Coriolis

Coriolis…cast glass wall sculpture

In the emerging stages, my first cast glass wall sculpture was a whole new process for me.

POLLITT_Coriolis

Coriolis| 1′-3″ h, 2′-6″ w, 1-1/4″ deep | Kiln cast crystal | Pale Cobalt Blue | Inquire.

In wood, a wall sculpture was a familiar and enjoyable form.  Yet, at first, it felt “weird” in wax (which, as you know, is my sculpting medium for glass).

I found I was doubling back on my learning curve. I had gotten accustomed to pure design in my previous 28 three-dimensional glass sculptures…and I had not missed the “missing” wood grain. But, with this piece, I had to become acclimated all over again, because there seemed now to be no point of beginning.


 

Creating CORIOLIS…poured-flat wax slab, sculpted & prepared for the foundry

I think approaching the poured wax as a flat slab versus a cylindrical form had something to do with my feeling of unfamiliarity.  But, whatever the reason, this was the first time I had missed “partnering” with the wood grain in creating a piece.

Plus, I felt I needed to start with a more completed design sketch.  That was a real challenge since, as you may know, I don’t draw and have never been able to sketch my sculptures-in-the-round.

There were other unfamiliar aspects, too.  I consider my wall art as bas relief – the ancient sculpture technique which renders the design elements more prominent (higher) than the (overall flat) background.  As such, it was a learning experience to determine ideal thicknesses. How much do I need in order for the piece to hold together?  How deep can I sculpt?  Etc.  (Turns out it could have been thinner — handy to know for the next one!)

Missing in action

I also seemed to miss my wood working tools very much. With them it was much easier to remove the “waste material.” I also missed the ability to use wood rasps for smoothing surfaces – especially in the area of the deep-V cuts.

Entire outline has been sculpted. Straight-edged flat spots show where the design exceeded the wax form. More wax will be added to round it out.

Outline now needs “waxing on” to round out flat edges.

Wax sculpture is completed. Next steps: select the glass color and deliver the wax to the foundry.

Finished wax. Ready for color selection & the foundry.

Pollitt's first glass wall sculpture, in pale cobalt blue, back from foundry, awaiting artist's completion.

Back from foundry, very clean, but still much cold-working needed.

Removing the flat solidified wax form from metal pan in which it was poured.

Removing (carefully) the cooled, flat wax slab that I had poured into a metal pan.

Tracing design lines for glass wall sculpture onto the wax form.

Tracing my design sketch onto the wax form.

Finished with tracing the design, Pollitt pulls the "pattern" off the wax form.

Pulling off the paper design “pattern.”

On the other hand, once again I utilized and celebrated the “add back” capability — “waxing on” when I needed just a little bit more material to extend a flourish or S-curve. It reminds me of Gaye quoting her Italian grandmother when asked, “How much spice did you add, Mom-Mom?” To which Mom-Mom would reply, “Juest enuf.”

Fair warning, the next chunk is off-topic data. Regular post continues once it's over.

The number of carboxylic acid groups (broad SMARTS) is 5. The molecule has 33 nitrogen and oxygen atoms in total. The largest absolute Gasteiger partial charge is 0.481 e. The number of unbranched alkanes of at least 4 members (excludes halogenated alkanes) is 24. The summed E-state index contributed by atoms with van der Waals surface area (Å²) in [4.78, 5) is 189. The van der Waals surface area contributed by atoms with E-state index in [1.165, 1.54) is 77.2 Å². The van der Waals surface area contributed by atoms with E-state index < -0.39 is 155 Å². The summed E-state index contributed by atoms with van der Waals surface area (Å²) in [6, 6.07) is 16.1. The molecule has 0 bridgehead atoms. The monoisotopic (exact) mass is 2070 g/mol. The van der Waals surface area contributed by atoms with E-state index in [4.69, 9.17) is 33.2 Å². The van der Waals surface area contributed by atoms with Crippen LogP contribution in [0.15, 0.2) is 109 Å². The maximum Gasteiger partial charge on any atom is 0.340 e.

At first, I really thought this entire first-stage wax sculpting process for a wall hanging would require less time than my sculptures in-the-round.  That turned out not to be the case – not at all.

Then, the foundry kiln casting process was so totally different that, for the first time, I got very involved in it as well because I wanted to learn about it. Learn with me, if you’d like; I’ve recorded the foundry process in detail and photos here.

Coriolis, cast glass wall sculpture in pale cobalt blue, by Harry Pollitt

Coriolis, finished. Wall sculpture in Pale Cobalt Blue.

Other Available Glass Sculptures

  • Bashert
  • Capricious
  • Pinnacle
  • Coriolis
  • Enigma
  • Sentinel
  • Fluid Dynamics
  • Escape Velocity
  • Ode to Morph
  • Mariah
  • Splash
  • Red Shift
  • Classic Moves
  • Awakening
  • Aurora

Glass Sculpture Tags

Apricot Awards Blue Blue glass art built-up sculptural technique Burl Citrine Collectors Commission Glass glass art glass sculpture Glass Wall Art Glass Wall Sculpture Green Holsten Galleries Hyacinth Jade Green Lilac Maple New News Process Red Riley Galleries SOFA CHICAGO Traver Gallery Wall Art Wall Sculpture Wood
Who else would like this? Share on FacebookTweet about this on TwitterShare on Google+Pin on PinterestShare on LinkedInEmail this to someone

Contacting Harry

I'm mostly here, sometimes there. I get around to galleries, shows and events, SOFA hopefully always, and enough international travel to keep a smile on my face. But you can always reach me! Question? Price Inquiry? Studio Visit?
Try these:

Webmail: Go to our form.
Phone: +1 505-795-8937

Collectors

Whether you are an avid collector of glass or wood ... or just love sculpture, I am pleased you are here. I invite your reactions to and impressions of my work. And, if a piece calls to you, please be in touch.

Contact: Go to our form.
Phone: +1 505-795-8937